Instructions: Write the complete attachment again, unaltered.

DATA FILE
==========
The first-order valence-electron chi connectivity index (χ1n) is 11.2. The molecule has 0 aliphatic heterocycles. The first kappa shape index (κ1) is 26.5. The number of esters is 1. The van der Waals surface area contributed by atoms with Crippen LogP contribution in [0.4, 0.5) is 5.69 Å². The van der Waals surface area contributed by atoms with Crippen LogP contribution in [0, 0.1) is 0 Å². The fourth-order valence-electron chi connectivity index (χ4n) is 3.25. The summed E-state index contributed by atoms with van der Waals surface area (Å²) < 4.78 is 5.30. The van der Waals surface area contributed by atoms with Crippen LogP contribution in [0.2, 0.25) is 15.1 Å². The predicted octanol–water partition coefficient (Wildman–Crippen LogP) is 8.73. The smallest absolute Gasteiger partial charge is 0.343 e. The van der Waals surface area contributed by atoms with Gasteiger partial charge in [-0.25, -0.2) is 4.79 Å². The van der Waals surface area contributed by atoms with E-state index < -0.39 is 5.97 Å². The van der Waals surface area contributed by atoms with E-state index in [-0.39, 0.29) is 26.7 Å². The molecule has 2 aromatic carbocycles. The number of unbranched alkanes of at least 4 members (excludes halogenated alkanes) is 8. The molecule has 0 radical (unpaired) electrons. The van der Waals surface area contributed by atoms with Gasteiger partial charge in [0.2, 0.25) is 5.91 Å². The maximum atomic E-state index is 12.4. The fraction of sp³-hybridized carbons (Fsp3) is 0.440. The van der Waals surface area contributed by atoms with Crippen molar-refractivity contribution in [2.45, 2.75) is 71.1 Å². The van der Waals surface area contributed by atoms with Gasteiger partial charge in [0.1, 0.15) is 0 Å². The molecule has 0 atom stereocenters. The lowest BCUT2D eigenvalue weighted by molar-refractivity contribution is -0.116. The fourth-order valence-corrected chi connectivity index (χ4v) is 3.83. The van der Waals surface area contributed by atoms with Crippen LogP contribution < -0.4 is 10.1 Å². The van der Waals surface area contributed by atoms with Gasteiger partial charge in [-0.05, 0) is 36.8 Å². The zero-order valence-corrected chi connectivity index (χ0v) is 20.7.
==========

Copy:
The first-order valence-electron chi connectivity index (χ1n) is 11.2. The molecule has 0 aliphatic heterocycles. The first kappa shape index (κ1) is 26.5. The number of esters is 1. The van der Waals surface area contributed by atoms with Crippen LogP contribution in [0.4, 0.5) is 5.69 Å². The van der Waals surface area contributed by atoms with Crippen LogP contribution in [0, 0.1) is 0 Å². The fourth-order valence-electron chi connectivity index (χ4n) is 3.25. The summed E-state index contributed by atoms with van der Waals surface area (Å²) < 4.78 is 5.30. The van der Waals surface area contributed by atoms with Crippen LogP contribution in [0.2, 0.25) is 15.1 Å². The predicted octanol–water partition coefficient (Wildman–Crippen LogP) is 8.73. The smallest absolute Gasteiger partial charge is 0.343 e. The van der Waals surface area contributed by atoms with Gasteiger partial charge in [-0.25, -0.2) is 4.79 Å². The van der Waals surface area contributed by atoms with E-state index < -0.39 is 5.97 Å². The van der Waals surface area contributed by atoms with E-state index in [-0.39, 0.29) is 26.7 Å². The molecule has 2 aromatic carbocycles. The number of unbranched alkanes of at least 4 members (excludes halogenated alkanes) is 8. The molecule has 0 radical (unpaired) electrons. The van der Waals surface area contributed by atoms with Gasteiger partial charge in [0.2, 0.25) is 5.91 Å². The maximum atomic E-state index is 12.4. The fraction of sp³-hybridized carbons (Fsp3) is 0.440. The van der Waals surface area contributed by atoms with Crippen molar-refractivity contribution in [2.45, 2.75) is 71.1 Å². The van der Waals surface area contributed by atoms with Gasteiger partial charge in [0.1, 0.15) is 0 Å². The molecule has 0 atom stereocenters. The lowest BCUT2D eigenvalue weighted by molar-refractivity contribution is -0.116. The fourth-order valence-corrected chi connectivity index (χ4v) is 3.83. The van der Waals surface area contributed by atoms with Crippen LogP contribution < -0.4 is 10.1 Å². The van der Waals surface area contributed by atoms with Gasteiger partial charge in [-0.05, 0) is 36.8 Å². The zero-order valence-corrected chi connectivity index (χ0v) is 20.7.